Wisconsin Gov. Scott Walker talks to the media at the state Capitol in Madison, Wis., Monday, Feb. 21, 2011. Opponents to the governor's bill to eliminate collective bargaining rights for many state workers are in the 7th day of protests at the Capitol. (AP Photo/Andy Manis) (AP)

Fake "Koch brother" calls up Wisconsin governor

Scott Walker chats with a liberal prankster pretending to be a billionaire Koch brother, reveals union-busting plan


Alex Pareene
February 23, 2011 9:10PM (UTC)

Ian Murphy, editor of the Buffalo Beast, just did something wonderful. Murphy, pretending to be billionaire industrialist and secretive conservative political activist David Koch, called Wisconsin Gov. Scott Walker, currently in the midst of attempting to crush the public employees' unions. "Koch" got through to Walker (who hasn't been taking calls from the Democratic state Senate minority leader). He taped the call and put it online.

So Walker will happily take a call from a Koch brother. He says that he considered "planting some troublemakers" among the protesters. He is convinced that everyone is on his side. Like most people who only watch Fox, he has a skewed impression of the popularity of his union-crushing proposals. (His plan is, nationally, roundly unpopular. Except on Fox.)

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When "Koch" calls Mika Brzezinski "a real piece of ass," Walker does not respond by saying something awful, which is a bit of a disappointment.

Walker does reveal that he is planning to trick the Democrats into coming back into town for a "talk," despite his lack of interest in compromising anything. He will ask them to open a session in the Assembly, and then take a recess for this talk. At that point, the Senate Republicans would hold the vote on the bill while Walker distracts the Democrats with this entirely pointless discussion:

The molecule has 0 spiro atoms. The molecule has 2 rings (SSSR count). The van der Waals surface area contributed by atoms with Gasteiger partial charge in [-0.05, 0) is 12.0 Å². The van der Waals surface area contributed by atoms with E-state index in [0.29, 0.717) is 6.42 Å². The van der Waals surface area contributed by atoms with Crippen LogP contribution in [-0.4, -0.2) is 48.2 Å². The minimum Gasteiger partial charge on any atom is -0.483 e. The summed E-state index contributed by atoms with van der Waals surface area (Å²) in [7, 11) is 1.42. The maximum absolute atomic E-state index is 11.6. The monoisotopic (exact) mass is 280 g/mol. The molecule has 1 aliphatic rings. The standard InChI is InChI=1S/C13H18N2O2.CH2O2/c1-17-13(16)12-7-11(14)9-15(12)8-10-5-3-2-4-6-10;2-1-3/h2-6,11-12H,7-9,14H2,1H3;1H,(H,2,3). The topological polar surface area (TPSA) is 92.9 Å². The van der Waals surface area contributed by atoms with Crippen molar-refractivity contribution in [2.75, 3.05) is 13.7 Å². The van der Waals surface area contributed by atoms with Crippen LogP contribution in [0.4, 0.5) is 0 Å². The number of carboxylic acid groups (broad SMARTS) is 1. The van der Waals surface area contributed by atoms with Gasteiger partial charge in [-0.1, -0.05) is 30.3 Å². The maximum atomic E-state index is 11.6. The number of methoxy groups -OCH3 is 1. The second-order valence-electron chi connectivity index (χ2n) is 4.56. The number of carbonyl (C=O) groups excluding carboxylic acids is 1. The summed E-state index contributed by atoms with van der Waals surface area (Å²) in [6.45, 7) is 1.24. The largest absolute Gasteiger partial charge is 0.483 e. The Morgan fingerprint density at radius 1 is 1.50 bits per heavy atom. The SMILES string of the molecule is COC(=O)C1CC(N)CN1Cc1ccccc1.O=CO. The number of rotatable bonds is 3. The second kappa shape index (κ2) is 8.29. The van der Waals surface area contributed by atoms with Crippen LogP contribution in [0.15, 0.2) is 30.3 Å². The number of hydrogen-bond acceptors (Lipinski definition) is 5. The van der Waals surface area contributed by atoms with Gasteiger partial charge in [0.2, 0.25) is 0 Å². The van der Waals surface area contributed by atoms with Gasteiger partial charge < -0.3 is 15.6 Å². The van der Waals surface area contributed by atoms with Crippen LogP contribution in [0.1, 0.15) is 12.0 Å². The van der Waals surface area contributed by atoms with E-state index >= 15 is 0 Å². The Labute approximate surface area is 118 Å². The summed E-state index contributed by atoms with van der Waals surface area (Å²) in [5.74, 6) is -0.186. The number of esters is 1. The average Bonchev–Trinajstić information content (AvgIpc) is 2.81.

They can recess it ... the reason for that, we're verifying it this afternoon, legally, we believe, once they've gone into session, they don't physically have to be there. If they're actually in session for that day, and they take a recess, the 19 Senate Republicans could then go into action and they’d have quorum because it's turned out that way. So we're double checking that. If you heard I was going to talk to them that's the only reason why. We'd only do it if they came back to the capitol with all 14 of them. My sense is, hell. I'll talk. If they want to yell at me for an hour, I'm used to that. I can deal with that. But I'm not negotiating.

Walker also thinks that Reagan crushing the air-traffic controllers' union was "the first crack in the Berlin wall," because he's been stewing in the propaganda of conservative mythology for years.

And finally:

Koch: [Laughs] Well, I tell you what, Scott: once you crush these bastards I’ll fly you out to Cali and really show you a good time.

Walker: All right, that would be outstanding.

So! A Koch brother can call up a nationally prominent Republican elected official and get an audience whenever he likes, basically. That is not particularly surprising, I guess.


Alex Pareene

Alex Pareene writes about politics for Salon and is the author of "The Rude Guide to Mitt." Email him at apareene@salon.com and follow him on Twitter @pareene

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